To create the arrow, we will define it as an ::after pseudo-element.

.select::after {
  content: "";
  width: 0.8em;
  height: 0.5em;
  background-color: var(--select-arrow);
  clip-path: polygon(100% 0%, 0 0%, 50% 100%);

The clip-path syntax is a little strange, and since it's not really the focus of this article, I recommend the following resources:

  • Colby Fayock explans the syntax with an example in this egghead video
  • Clippy is an online tool that allows you to select a shape and adjust the points while dynamically generating the clip-path CSS

If you're following along, you may have noticed the arrow is not appearing despite defining width and height. When inspected, its found that the ::after is not actually being allowed it's width.

We will resolve this by updating our .select to use CSS grid layout.

.select {
  // ...existing styles
  display: grid;

This lets the arrow appear by essentially extending it a display value akin to "block".

clip-path arrow now appears below the native select

At this stage we can verify that we have indeed created a triangle.

To fix the alignment, we'll use my favorite CSS grid hack (old hat to you if you've read a few articles around here!).

Old CSS solution: position: absolute New CSS solution: A single grid-template-areas to contain them all

First we'll define our area, then define that the select and the ::after both use it. The name is scoped to the element its created for, and we'll keep it easy by calling it "select":

.select {
  // ...existing styles
  grid-template-areas: "select";

.select:after {
  grid-area: select;

Which gives us an overlap of the arrow above the native select due to stacking context via source order:

preview of the updated arrow position above the native select

We can now use grid properties to finalize the alignment of each element:

.select {
  // ...existing styles
  align-items: center;

.select:after {
  // ...existing styles
  justify-self: end;


finished initial styles for the custom select

:focus State

Oh yeah - remember how we removed the outline? We need to resolve the missing :focus state from dropping that.

There is an upcoming property we could use called :focus-within but it's still best to include a polyfill for it at this time.

For this tutorial, we'll use an alternate method that achieves the same result, just a bit heftier.

Unfortunately, this means we need to add one more element into the DOM.

After the native select element, as the last child within .select, add:

<span class="focus"></span>

Why after? Because since this is a pure CSS solution, placing it after the native select means we can alter it when the select is focused by use of the adjacent sibling selector - +.

This allows us to create the following rule:

select:focus + .focus {
  position: absolute;
  top: -1px;
  left: -1px;
  right: -1px;
  bottom: -1px;
  border: 2px solid var(--select-focus);
  border-radius: inherit;

You may be wondering why we're back to position: absolute after just learning the previous grid-area hack.

The reason is to avoid recalculating adjustments based on padding. If you try it on your own, you'll see that even setting width and height to 100% still makes it sit within the padding.

The job position: absolute does best is matching the size of an element. We're pulling it an extra pixel in each direction to make sure it overlaps the border property.

But, we need to make one more addition to .select to ensure that it's relative to our select by - well, position: relative.

.select {
  // ...existing styles
  position: relative;

And here's our custom select all together as seen in Chrome:

gif demo of focusing and selecting an option in the custom select

Multiple Select

Selects come in a second flavor, which allows a user to select more than one option. From the HTML perspective, this simply means add the multiple attribute, but we'll also add a class to help create style adjustments called select--multiple:

<label for="multi-select">Multiple Select</label>
<div class="select select--multiple">
  <select id="multi-select" multiple>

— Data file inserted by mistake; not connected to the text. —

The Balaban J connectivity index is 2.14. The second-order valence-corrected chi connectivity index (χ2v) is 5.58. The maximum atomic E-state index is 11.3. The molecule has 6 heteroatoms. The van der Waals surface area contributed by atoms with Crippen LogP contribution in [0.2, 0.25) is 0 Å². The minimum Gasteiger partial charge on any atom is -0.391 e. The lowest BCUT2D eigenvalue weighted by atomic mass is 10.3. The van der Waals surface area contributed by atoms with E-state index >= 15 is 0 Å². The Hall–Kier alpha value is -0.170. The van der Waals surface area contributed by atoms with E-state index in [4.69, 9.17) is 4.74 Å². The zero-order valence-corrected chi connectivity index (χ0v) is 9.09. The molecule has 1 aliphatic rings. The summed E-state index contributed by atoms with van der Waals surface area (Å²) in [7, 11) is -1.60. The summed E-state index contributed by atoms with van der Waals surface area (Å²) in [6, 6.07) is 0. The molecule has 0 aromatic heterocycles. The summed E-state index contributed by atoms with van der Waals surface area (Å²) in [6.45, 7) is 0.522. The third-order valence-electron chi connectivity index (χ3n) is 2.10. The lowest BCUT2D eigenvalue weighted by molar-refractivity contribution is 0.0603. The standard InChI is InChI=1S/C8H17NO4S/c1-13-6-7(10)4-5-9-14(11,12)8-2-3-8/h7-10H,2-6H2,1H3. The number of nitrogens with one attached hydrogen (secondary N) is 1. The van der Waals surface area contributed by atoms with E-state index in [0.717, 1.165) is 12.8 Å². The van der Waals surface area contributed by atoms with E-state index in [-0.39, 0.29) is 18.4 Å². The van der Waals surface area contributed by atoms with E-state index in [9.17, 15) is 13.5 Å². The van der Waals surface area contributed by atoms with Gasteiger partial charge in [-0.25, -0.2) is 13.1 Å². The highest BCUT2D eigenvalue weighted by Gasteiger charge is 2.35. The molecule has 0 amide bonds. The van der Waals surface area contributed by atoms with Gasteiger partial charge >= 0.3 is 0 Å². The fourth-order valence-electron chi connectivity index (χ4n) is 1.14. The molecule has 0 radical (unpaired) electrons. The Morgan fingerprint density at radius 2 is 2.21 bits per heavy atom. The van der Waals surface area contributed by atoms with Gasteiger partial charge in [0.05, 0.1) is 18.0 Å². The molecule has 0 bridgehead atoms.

<option value="Option 1">Option 1</option>
    <option value="Option 2">Option 2</option>
    <option value="Option 3">Option 3</option>
    <option value="Option 4">Option 4</option>
    <option value="Option 5">Option 5</option>
    <option value="Option length">
      Option that has too long of a value to fit
  <span class="focus"></span>

And looking at it, we can see it's inherited most of our styles favorably, except we don't need the arrow in this view.

multiple select with inherited styles as previously defined

This is a quick fix to adjust our selector that defines the arrow. We use :not() to exclude our newly defined class:


We have a couple of minor adjustments to make for the multiple select, the first is removing padding that was previously added to make room for the arrow:

select[multiple] {
  padding-right: 0;

By default, options with a long value will overflow visible area and be clipped, but I found that the main browsers allow the wrapping to be overridden if you desire:

select[multiple] option {
  white-space: normal;

Optionally, we can set a height on the select to bring a bit more reliable cross-browser behavior. Through testing this, I learned that Chrome and Firefox will show a partial option, but Safari will completely hide an option that is not able to be fully in view.

The height must be set directly on the native select. Given our other styles, the value 6rem will be able to show 3 options:

select[multiple] {
  // ...existing styles
  height: 6rem;

At this point, due to current browser support, we have made as much adjustments as we are able.

The :selected state of the options is fairly customizable in Chrome, somewhat in Firefox, and not at all in Safari. See the CodePen demo for a section that can be uncommented to preview this.

:disabled Styles

While I would advocate for simply not showing disabled controls, we should prepare the styles for that state just to cover our bases.

To emphasis the disabled state, we want to apply a greyed background. But since we've set background styles on .select and there isn't a :parent selector, we need to create one last class to handle for this state:

.select--disabled {
  cursor: not-allowed;
  background-color: #eee;
  background-image: linear-gradient(to top, #ddd, #eee 33%);

Here we've updated the cursor as an extra hint that the field cannot be interacted with, and updated the background values we previously set to be white to now be more grey for the disabled state.

This results in the following appearances:

previous of the disabled state styles for both single and multiple select


You can test it for yourself, but here's a preview of the full solution across (from left) the Firefox, Chrome, and Safari:

final styled selects across the browsers mentioned

By Stephanie Eckles (@5t3ph)